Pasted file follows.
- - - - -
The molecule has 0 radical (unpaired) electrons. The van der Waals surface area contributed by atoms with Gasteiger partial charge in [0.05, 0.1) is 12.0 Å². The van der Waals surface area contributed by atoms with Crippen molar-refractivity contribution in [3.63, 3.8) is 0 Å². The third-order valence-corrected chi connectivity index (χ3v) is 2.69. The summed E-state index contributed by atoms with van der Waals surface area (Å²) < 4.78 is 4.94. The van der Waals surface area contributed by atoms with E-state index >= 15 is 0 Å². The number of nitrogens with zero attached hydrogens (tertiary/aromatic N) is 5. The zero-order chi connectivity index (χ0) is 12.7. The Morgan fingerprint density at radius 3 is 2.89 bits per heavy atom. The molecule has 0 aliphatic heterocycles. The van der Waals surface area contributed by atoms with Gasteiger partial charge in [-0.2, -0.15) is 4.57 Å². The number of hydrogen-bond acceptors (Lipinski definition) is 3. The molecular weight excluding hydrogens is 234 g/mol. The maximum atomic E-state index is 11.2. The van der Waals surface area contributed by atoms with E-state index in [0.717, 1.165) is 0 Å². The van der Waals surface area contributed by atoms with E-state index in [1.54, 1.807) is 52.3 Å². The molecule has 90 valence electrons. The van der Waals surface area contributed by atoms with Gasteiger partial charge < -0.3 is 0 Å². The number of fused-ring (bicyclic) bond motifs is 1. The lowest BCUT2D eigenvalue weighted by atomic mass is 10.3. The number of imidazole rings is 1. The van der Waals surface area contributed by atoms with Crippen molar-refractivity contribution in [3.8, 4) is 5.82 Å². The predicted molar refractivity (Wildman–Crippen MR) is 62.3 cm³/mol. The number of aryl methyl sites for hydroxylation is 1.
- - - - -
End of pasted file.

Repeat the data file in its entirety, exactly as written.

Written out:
The molecule has 0 radical (unpaired) electrons. The van der Waals surface area contributed by atoms with Gasteiger partial charge in [0.05, 0.1) is 12.0 Å². The van der Waals surface area contributed by atoms with Crippen molar-refractivity contribution in [3.63, 3.8) is 0 Å². The third-order valence-corrected chi connectivity index (χ3v) is 2.69. The summed E-state index contributed by atoms with van der Waals surface area (Å²) < 4.78 is 4.94. The van der Waals surface area contributed by atoms with E-state index >= 15 is 0 Å². The number of nitrogens with zero attached hydrogens (tertiary/aromatic N) is 5. The zero-order chi connectivity index (χ0) is 12.7. The Morgan fingerprint density at radius 3 is 2.89 bits per heavy atom. The molecule has 0 aliphatic heterocycles. The van der Waals surface area contributed by atoms with Gasteiger partial charge in [-0.2, -0.15) is 4.57 Å². The number of hydrogen-bond acceptors (Lipinski definition) is 3. The molecular weight excluding hydrogens is 234 g/mol. The maximum atomic E-state index is 11.2. The van der Waals surface area contributed by atoms with E-state index in [0.717, 1.165) is 0 Å². The van der Waals surface area contributed by atoms with E-state index in [1.54, 1.807) is 52.3 Å². The molecule has 90 valence electrons. The van der Waals surface area contributed by atoms with Gasteiger partial charge < -0.3 is 0 Å². The number of fused-ring (bicyclic) bond motifs is 1. The lowest BCUT2D eigenvalue weighted by atomic mass is 10.3. The number of imidazole rings is 1. The van der Waals surface area contributed by atoms with Crippen molar-refractivity contribution in [3.8, 4) is 5.82 Å². The predicted molar refractivity (Wildman–Crippen MR) is 62.3 cm³/mol. The number of aryl methyl sites for hydroxylation is 1.